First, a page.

Nohl died in 2001. She left nearly $10 million dollars (her attorney father had invested well) to a foundation to award yearly fellowships to individual artists in Milwaukee and nearby counties. She donated her house and all of its contents to the Kohler Foundation, which preserves art environments. Thirteen years later, however, little has been done to secure the site. The Kohler ran into opposition from Nohl’s wealthy neighbors — they objected to even the most restricted use of the house as a museum or study center. The building fell into disrepair and with each new winter has become increasingly fragile, weathered, marooned in uncertainty. Then, in March of this year, the property’s current owner, the John Michael Kohler Arts Center, issued a press release stating that it had given up preservation efforts and will move the house and yard sculptures to Sheboygan County, where it is located. The center will sell the land to fund the move.
In the world, there are very few preserved art environments built by women. Two other significant sites are Grandma Prisbrey’s Bottle Village in Simi Valley, California, and Helen Martin’s Owl House in South Africa (which had the benefit of Athol Fugard writing a play about it, The Road to Mecca). Nohl and these two female builders owned their own land, which is not an insignificant detail. Land ownership confers independence and power. Women are still often denied this gentry status. It’s probably the single reason why there aren’t more art environments built by women.
To witness the loss of Mary Nohl’s house and yard is to witness how history is written. Despite decades of feminist thought, queer theory, interest in authenticity and authorship, heightened awareness of exclusionary practice and prejudice, the “domestic” remains a contested, touchy, demeaned place of production. Important ideas cannot emanate and take form from the kitchen or the baby’s room. Art that fully stitches one’s life and daily rhythms to place, home, and domestic labor remains radical, and Mary Nohl’s work rewrites these moral codes of capitalist functionality. When Nohl refused to mow her lawn or buy new clothes (until the old ones wore out), she was thinking independently about the aberrative demands of consumption.
Although not branded a witch, another midwestern artist who works from home, Michelle Grabner (one of the curators of the 2014 Whitney Biennial), was recently criticized in the New York Times for being a “soccer mom.” While Nohl’s work took place outside the art world infrastructure and Grabner’s work resides decidedly at its center, they share a commitment to not sever the meaningful parts of their daily existence from their professional artist roles. Grabner’s 2013 retrospective at the Museum of Contemporary Art Cleveland was insistently titled I Work From Home.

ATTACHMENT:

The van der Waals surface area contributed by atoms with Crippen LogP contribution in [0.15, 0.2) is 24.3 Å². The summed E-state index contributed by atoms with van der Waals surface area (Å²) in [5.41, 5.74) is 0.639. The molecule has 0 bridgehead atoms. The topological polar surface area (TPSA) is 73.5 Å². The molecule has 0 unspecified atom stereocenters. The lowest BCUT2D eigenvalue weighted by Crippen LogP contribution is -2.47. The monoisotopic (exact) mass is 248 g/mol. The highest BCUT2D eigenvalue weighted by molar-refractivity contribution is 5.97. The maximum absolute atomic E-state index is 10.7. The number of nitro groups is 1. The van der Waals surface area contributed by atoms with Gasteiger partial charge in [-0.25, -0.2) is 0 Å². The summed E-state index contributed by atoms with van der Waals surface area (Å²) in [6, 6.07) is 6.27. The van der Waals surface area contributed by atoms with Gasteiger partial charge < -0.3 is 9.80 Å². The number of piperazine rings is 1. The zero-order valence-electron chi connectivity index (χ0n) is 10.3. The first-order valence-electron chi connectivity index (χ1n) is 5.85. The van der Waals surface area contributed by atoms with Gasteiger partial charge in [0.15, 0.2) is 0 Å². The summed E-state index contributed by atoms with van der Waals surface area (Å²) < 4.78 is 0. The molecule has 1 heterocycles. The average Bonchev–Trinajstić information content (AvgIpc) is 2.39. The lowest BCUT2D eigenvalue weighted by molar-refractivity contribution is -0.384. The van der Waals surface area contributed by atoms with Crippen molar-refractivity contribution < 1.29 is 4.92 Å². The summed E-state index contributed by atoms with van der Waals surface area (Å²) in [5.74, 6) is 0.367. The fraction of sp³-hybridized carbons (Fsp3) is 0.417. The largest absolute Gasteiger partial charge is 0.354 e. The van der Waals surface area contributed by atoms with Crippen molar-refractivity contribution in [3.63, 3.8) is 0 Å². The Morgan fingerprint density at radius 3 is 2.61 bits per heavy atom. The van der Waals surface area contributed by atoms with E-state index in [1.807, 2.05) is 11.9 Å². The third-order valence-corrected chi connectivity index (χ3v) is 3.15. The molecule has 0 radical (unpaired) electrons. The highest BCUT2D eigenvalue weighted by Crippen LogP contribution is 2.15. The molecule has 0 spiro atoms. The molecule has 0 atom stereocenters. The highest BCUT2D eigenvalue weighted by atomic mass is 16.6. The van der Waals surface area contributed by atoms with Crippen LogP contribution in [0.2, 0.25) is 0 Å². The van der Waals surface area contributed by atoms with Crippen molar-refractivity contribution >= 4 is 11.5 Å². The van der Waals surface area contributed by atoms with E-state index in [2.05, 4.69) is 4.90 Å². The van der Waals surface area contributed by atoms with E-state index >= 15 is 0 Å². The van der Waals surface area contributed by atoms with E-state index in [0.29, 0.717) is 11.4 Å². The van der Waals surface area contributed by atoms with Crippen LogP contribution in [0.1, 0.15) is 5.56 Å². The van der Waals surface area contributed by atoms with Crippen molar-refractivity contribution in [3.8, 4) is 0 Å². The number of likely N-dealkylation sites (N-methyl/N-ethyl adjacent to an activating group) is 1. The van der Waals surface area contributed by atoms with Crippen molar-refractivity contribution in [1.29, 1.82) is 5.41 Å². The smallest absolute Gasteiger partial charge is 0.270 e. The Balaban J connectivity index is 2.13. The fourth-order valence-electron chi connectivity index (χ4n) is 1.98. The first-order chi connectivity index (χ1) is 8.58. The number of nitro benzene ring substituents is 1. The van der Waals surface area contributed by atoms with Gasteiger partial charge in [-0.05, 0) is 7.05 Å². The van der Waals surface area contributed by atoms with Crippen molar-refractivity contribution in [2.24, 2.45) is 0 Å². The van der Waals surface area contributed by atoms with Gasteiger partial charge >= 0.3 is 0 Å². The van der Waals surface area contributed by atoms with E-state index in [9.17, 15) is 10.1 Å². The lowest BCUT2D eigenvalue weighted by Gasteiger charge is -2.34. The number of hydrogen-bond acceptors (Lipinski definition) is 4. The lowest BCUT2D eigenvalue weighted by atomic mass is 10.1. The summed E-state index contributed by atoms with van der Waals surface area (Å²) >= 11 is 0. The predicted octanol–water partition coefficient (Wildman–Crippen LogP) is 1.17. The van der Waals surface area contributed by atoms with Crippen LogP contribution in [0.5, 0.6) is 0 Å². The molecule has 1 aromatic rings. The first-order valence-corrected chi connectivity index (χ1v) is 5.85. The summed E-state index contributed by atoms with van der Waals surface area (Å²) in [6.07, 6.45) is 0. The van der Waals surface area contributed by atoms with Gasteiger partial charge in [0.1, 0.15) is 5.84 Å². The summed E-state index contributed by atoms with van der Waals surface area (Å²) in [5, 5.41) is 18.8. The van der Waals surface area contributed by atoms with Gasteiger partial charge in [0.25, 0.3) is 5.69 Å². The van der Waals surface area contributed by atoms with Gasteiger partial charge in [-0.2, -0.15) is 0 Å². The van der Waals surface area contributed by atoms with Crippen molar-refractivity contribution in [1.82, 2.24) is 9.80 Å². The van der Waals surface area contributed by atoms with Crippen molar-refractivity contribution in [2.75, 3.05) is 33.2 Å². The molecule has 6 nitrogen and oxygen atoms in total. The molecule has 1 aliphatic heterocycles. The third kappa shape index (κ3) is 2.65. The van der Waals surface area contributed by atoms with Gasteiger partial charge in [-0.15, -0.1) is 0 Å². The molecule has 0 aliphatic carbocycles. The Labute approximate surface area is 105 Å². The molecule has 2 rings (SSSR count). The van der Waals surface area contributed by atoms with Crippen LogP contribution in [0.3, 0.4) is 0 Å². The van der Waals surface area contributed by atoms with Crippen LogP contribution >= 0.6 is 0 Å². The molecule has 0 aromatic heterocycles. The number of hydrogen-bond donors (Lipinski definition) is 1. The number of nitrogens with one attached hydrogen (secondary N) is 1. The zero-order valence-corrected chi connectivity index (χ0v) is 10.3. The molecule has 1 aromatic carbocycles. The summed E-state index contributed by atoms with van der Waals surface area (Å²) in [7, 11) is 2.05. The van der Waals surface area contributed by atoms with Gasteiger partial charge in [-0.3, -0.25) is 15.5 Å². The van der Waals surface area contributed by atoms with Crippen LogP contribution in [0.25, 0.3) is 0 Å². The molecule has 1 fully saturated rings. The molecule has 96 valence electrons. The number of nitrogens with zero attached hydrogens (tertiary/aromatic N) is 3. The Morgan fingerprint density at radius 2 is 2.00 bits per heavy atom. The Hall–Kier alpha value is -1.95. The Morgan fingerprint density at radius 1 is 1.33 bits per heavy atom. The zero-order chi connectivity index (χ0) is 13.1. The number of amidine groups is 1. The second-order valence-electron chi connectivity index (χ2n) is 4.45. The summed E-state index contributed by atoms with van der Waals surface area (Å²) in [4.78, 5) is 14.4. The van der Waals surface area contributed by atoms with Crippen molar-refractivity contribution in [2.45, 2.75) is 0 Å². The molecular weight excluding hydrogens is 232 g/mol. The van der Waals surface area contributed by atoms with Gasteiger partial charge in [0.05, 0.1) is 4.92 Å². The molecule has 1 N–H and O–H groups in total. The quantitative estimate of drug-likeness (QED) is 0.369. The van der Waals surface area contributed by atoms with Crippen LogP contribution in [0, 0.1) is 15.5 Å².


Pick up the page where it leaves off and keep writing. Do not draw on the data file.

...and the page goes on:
Mary Nohl liked power tools; she repaired her own roof. When teenagers threw rocks at her house she didn’t get bitter, she just tried to solve the problem. When asked why she had never married like so many of her high school and college girl friends, she said she wasn’t opposed to it but that men tended to be wary of women who could fix their own cars.
A woman is a witch when she bends her role, when caring and tending coexist with inventing and building, when she claims and wields power that has not been granted by a curator, a professional figure, or any other infrastructure.
Nohl never believed that art existed in a separate sphere, corralled into museums, labeled with text or swept into the marketplace of privilege. On Beach Drive, she created a place where any passerby might stop, marvel, and feel a little freer, especially if you are a woman. The power of Nohl’s lifelong endeavor emanates from its site and her personal history there. They might as well burn the witch’s house down, because turning it into a facsimile museum in another county would destroy what makes it monumental — power, authority and difference arising from a single woman who was determined to live inquisitively.
In an open letter, European institutional leaders defend Manuel Borja-Villel, who has faced right-wing attacks for his progressive programming.
A new study posits that rising smog levels in 19th-century London and Paris likely played a role in blurring the lines of realism.
In Seongmin Ahn’s paintings, it is not our past we are looking at but our possible future.
Born in Shiraz, Sokhanvari fled Iran as a child a year before the Revolution and has devoted her artistic practice to the country she left behind.
Join the New-York Historical Society on February 10 for a virtual conversation about our changing relationship to the natural world with Julie Decker, John Grade, and LaMont Hamilton.
Stephen L. Starkman’s moving book about his encounter with mortality leaves a place for perseverance and hope.
“We clearly f-ed this one up,” said a Metropolitan Transit Authority rep, adding that the error in the artist’s last name is being fixed.
At least we won’t have to look at it on Earth.
From residencies, fellowships, and workshops to grants, open calls, and commissions, our monthly list of opportunities for artists, writers, and art workers.
Presented by Northwestern’s Block Museum and McCormick School of Engineering, this new exhibition seeks empathy at the boundaries of life. On view in Evanston, Illinois.
The statue could be a likeness of Trajan Decius, emperor of the Roman Empire from 249 to 251 CE.
The action could disrupt public access to the museum as workers campaign for higher wages and better labor conditions.